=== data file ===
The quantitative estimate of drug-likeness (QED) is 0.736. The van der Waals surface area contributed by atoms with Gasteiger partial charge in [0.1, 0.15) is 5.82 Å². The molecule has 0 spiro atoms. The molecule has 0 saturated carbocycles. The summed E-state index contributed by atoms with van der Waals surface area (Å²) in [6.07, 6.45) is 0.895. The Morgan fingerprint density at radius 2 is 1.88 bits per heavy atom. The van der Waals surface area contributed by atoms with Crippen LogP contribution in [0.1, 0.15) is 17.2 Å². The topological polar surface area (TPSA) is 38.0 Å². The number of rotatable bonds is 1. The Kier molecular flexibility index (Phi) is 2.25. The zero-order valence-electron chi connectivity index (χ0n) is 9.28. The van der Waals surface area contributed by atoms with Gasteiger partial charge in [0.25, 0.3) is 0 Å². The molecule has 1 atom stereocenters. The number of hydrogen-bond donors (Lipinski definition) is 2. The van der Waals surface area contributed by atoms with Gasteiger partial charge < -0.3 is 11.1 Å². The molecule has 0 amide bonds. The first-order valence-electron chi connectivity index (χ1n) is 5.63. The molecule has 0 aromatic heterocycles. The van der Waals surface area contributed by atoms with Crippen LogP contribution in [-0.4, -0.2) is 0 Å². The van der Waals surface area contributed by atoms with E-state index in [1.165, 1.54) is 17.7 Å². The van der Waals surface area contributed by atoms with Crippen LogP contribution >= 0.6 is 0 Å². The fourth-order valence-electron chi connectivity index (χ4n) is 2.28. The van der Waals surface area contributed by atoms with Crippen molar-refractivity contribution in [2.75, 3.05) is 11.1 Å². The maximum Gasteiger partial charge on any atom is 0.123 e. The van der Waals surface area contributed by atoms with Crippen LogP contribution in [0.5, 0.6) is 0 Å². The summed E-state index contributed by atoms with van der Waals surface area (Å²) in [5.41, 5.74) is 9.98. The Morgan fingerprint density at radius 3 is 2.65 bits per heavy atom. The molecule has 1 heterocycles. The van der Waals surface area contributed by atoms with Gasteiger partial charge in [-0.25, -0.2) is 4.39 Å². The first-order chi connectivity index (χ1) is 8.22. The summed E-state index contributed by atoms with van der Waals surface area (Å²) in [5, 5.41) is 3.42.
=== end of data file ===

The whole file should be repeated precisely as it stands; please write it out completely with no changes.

The quantitative estimate of drug-likeness (QED) is 0.736. The van der Waals surface area contributed by atoms with Gasteiger partial charge in [0.1, 0.15) is 5.82 Å². The molecule has 0 spiro atoms. The molecule has 0 saturated carbocycles. The summed E-state index contributed by atoms with van der Waals surface area (Å²) in [6.07, 6.45) is 0.895. The Morgan fingerprint density at radius 2 is 1.88 bits per heavy atom. The van der Waals surface area contributed by atoms with Crippen LogP contribution in [0.1, 0.15) is 17.2 Å². The topological polar surface area (TPSA) is 38.0 Å². The number of rotatable bonds is 1. The Kier molecular flexibility index (Phi) is 2.25. The zero-order valence-electron chi connectivity index (χ0n) is 9.28. The van der Waals surface area contributed by atoms with Gasteiger partial charge in [0.25, 0.3) is 0 Å². The molecule has 1 atom stereocenters. The number of hydrogen-bond donors (Lipinski definition) is 2. The van der Waals surface area contributed by atoms with Gasteiger partial charge < -0.3 is 11.1 Å². The molecule has 0 amide bonds. The first-order valence-electron chi connectivity index (χ1n) is 5.63. The molecule has 0 aromatic heterocycles. The van der Waals surface area contributed by atoms with Crippen LogP contribution in [-0.4, -0.2) is 0 Å². The van der Waals surface area contributed by atoms with E-state index in [1.165, 1.54) is 17.7 Å². The van der Waals surface area contributed by atoms with Crippen LogP contribution >= 0.6 is 0 Å². The fourth-order valence-electron chi connectivity index (χ4n) is 2.28. The van der Waals surface area contributed by atoms with Crippen molar-refractivity contribution in [2.75, 3.05) is 11.1 Å². The maximum Gasteiger partial charge on any atom is 0.123 e. The van der Waals surface area contributed by atoms with Crippen LogP contribution in [0.5, 0.6) is 0 Å². The summed E-state index contributed by atoms with van der Waals surface area (Å²) in [5.41, 5.74) is 9.98. The Morgan fingerprint density at radius 3 is 2.65 bits per heavy atom. The molecule has 1 heterocycles. The van der Waals surface area contributed by atoms with Gasteiger partial charge in [-0.25, -0.2) is 4.39 Å². The first-order chi connectivity index (χ1) is 8.22. The summed E-state index contributed by atoms with van der Waals surface area (Å²) in [5, 5.41) is 3.42.